COVID-19 is acting as an accelerant for instability and unrest worldwide. From armed groups killing civilians to enforce lockdowns in Colombia, to jihadi violence against children in Burkina Faso, the pandemic is worsening violence globally.
To address this threat, U.S. officials are writing America’s first global fragility strategy, due to Congress in mid-September, which will guide how the United States uses diplomacy and foreign assistance to reduce violence and help stabilize selected countries. Required by the 2019 Global Fragility Act (GFA), the strategy is an opportunity to prevent violence and the underlying fragility that enables it in a manner that postures America to secure its interests in conflict-affected countries as well as compete with its geopolitical rivals.
U.S. Secretary of State Michael Pompeo told the Senate Foreign Relations Committee (SFRC) at a July 30 hearing that he was underwhelmed by the first draft of the strategy. The secretary said that “there wasn’t much that was original in there” and that he “asked the team to go back and take a set of fresh looks.” Here, we offer such a “fresh look” and show why and how the United States must invest in and partner with civil society if the strategy is to be effective.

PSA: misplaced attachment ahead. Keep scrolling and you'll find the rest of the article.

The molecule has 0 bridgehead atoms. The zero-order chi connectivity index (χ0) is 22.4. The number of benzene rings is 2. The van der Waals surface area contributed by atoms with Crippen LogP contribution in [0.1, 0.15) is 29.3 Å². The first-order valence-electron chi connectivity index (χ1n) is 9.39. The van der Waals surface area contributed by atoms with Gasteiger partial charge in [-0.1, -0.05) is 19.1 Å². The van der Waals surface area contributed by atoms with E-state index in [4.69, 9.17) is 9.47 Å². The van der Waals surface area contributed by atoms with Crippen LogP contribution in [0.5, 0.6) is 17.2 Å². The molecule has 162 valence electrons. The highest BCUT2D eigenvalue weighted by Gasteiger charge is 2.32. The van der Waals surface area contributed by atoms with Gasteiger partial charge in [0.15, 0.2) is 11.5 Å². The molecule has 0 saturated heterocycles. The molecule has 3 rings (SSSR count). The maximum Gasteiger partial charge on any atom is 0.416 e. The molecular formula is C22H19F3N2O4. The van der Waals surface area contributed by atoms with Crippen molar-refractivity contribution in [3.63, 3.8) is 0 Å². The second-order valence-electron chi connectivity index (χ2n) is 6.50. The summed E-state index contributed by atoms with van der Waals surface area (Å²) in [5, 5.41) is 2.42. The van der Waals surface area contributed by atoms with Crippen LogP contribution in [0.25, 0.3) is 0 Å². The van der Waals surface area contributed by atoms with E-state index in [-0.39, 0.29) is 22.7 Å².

Civil society organizations are on the frontlines of addressing fragility
In fragile and conflict-affected countries, governments often fail to enact policies that are effective or that the citizenry perceives to be legitimate. Leaders can exploit state institutions to expand their financial and political power. These dynamics exacerbate underlying causes of fragility and can lead to armed violence.